Perfect View is an exploration of landscape, technology, and the network of independent explorers utilizing GPS to implement their excursions. Geocaching enthusiasts across the U.S. were asked to recommend locations they thought were sublime. The latitude and longitude coordinates provided by the respondents became the waypoints (guide points) for a thirty-three state, thirteen thousand mile motorcycle expedition and the subject matter of this project.
The exhibited pieces are triptychs that juxtapose three different ways of viewing these supposed sublime sites including panoramic photographic documentation, satellite aerial imagery of the location, and 3D computer graphic imagery of the topography using USGS topographical data as a source.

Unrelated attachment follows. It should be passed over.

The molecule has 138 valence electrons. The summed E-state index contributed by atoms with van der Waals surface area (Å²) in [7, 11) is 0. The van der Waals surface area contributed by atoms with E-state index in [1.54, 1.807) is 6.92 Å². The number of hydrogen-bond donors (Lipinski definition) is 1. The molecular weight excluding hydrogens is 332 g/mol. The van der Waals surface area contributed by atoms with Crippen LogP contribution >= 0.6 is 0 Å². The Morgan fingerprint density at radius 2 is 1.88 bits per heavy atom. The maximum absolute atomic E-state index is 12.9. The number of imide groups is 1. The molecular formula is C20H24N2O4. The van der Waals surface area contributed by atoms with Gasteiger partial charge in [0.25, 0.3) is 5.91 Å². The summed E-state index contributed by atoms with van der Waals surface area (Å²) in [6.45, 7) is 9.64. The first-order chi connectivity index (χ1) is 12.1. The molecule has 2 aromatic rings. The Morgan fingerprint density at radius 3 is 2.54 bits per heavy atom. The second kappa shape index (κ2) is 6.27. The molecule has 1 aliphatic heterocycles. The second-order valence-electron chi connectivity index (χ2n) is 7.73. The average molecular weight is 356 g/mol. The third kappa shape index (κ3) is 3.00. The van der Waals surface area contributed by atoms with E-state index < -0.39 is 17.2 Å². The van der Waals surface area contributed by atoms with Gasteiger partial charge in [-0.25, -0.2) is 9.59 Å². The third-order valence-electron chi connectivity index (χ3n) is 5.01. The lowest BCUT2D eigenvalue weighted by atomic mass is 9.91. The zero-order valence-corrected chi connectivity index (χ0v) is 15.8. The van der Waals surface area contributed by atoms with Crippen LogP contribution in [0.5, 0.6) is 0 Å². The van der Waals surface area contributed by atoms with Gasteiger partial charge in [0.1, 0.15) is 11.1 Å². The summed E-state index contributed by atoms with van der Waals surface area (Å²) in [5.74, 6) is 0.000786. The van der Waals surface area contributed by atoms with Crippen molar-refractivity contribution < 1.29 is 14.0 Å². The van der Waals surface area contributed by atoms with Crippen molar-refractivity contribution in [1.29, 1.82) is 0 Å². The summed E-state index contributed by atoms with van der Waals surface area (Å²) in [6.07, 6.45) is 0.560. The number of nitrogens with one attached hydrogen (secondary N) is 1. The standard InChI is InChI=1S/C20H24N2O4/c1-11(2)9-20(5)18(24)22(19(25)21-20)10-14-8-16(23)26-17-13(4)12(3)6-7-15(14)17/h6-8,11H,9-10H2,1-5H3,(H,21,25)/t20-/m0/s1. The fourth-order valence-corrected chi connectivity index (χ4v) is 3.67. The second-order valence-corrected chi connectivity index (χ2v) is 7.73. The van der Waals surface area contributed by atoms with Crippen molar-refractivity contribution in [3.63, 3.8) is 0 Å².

The work plays on our extraordinary ability to re-present nature while the qualities of sublimity remain elusive. The project reflects on parallels between technological and philosophical developments during the Enlightenment and those of our current ‘high-tech’ period, spawning some questions for thought: How does our ability to not only see land from satellites but also create digital reproductions of it affect our perception of the land? How does the process of locating a sublime site with technological aids, as opposed to serendipity, affect our experience of the sublime?